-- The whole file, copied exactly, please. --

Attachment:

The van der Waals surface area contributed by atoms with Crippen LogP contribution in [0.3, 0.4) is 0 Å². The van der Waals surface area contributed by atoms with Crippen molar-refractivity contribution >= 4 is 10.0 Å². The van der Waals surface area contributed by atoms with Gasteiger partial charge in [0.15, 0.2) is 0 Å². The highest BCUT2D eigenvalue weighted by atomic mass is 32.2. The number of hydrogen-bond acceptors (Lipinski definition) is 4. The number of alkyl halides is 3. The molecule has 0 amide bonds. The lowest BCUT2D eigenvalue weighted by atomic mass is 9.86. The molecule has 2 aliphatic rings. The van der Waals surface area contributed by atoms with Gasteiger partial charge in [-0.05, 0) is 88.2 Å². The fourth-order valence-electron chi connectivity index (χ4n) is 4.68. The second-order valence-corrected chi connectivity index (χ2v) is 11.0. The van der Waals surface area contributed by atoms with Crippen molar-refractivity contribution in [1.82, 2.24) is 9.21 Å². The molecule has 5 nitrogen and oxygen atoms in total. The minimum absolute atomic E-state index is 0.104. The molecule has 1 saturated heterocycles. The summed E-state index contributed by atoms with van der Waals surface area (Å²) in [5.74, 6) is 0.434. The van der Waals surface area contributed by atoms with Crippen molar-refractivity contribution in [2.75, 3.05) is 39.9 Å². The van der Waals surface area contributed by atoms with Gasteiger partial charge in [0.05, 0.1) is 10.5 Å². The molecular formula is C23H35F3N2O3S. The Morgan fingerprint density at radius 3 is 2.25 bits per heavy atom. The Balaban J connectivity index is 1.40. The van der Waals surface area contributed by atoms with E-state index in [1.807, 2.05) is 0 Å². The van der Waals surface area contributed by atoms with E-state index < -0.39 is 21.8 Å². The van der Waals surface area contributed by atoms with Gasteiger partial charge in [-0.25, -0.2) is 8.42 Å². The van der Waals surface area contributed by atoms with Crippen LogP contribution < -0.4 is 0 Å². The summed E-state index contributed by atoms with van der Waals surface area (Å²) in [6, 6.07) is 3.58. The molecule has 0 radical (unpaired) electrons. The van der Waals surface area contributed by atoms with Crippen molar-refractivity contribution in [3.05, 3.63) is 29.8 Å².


The van der Waals surface area contributed by atoms with Crippen LogP contribution in [0.3, 0.4) is 0 Å². The van der Waals surface area contributed by atoms with Crippen molar-refractivity contribution >= 4 is 10.0 Å². The van der Waals surface area contributed by atoms with Gasteiger partial charge in [0.15, 0.2) is 0 Å². The highest BCUT2D eigenvalue weighted by atomic mass is 32.2. The number of hydrogen-bond acceptors (Lipinski definition) is 4. The number of alkyl halides is 3. The molecule has 0 amide bonds. The lowest BCUT2D eigenvalue weighted by atomic mass is 9.86. The molecule has 2 aliphatic rings. The van der Waals surface area contributed by atoms with Gasteiger partial charge in [-0.05, 0) is 88.2 Å². The fourth-order valence-electron chi connectivity index (χ4n) is 4.68. The second-order valence-corrected chi connectivity index (χ2v) is 11.0. The van der Waals surface area contributed by atoms with Crippen molar-refractivity contribution in [1.82, 2.24) is 9.21 Å². The molecule has 5 nitrogen and oxygen atoms in total. The minimum absolute atomic E-state index is 0.104. The molecule has 1 saturated heterocycles. The summed E-state index contributed by atoms with van der Waals surface area (Å²) in [5.74, 6) is 0.434. The van der Waals surface area contributed by atoms with Crippen molar-refractivity contribution in [2.75, 3.05) is 39.9 Å². The van der Waals surface area contributed by atoms with Gasteiger partial charge in [0.05, 0.1) is 10.5 Å². The molecular formula is C23H35F3N2O3S. The Morgan fingerprint density at radius 3 is 2.25 bits per heavy atom. The Balaban J connectivity index is 1.40. The van der Waals surface area contributed by atoms with E-state index in [1.807, 2.05) is 0 Å². The van der Waals surface area contributed by atoms with E-state index < -0.39 is 21.8 Å². The van der Waals surface area contributed by atoms with Gasteiger partial charge in [-0.25, -0.2) is 8.42 Å². The van der Waals surface area contributed by atoms with Crippen LogP contribution < -0.4 is 0 Å². The summed E-state index contributed by atoms with van der Waals surface area (Å²) in [6, 6.07) is 3.58. The molecule has 0 radical (unpaired) electrons. The van der Waals surface area contributed by atoms with Crippen molar-refractivity contribution in [3.05, 3.63) is 29.8 Å².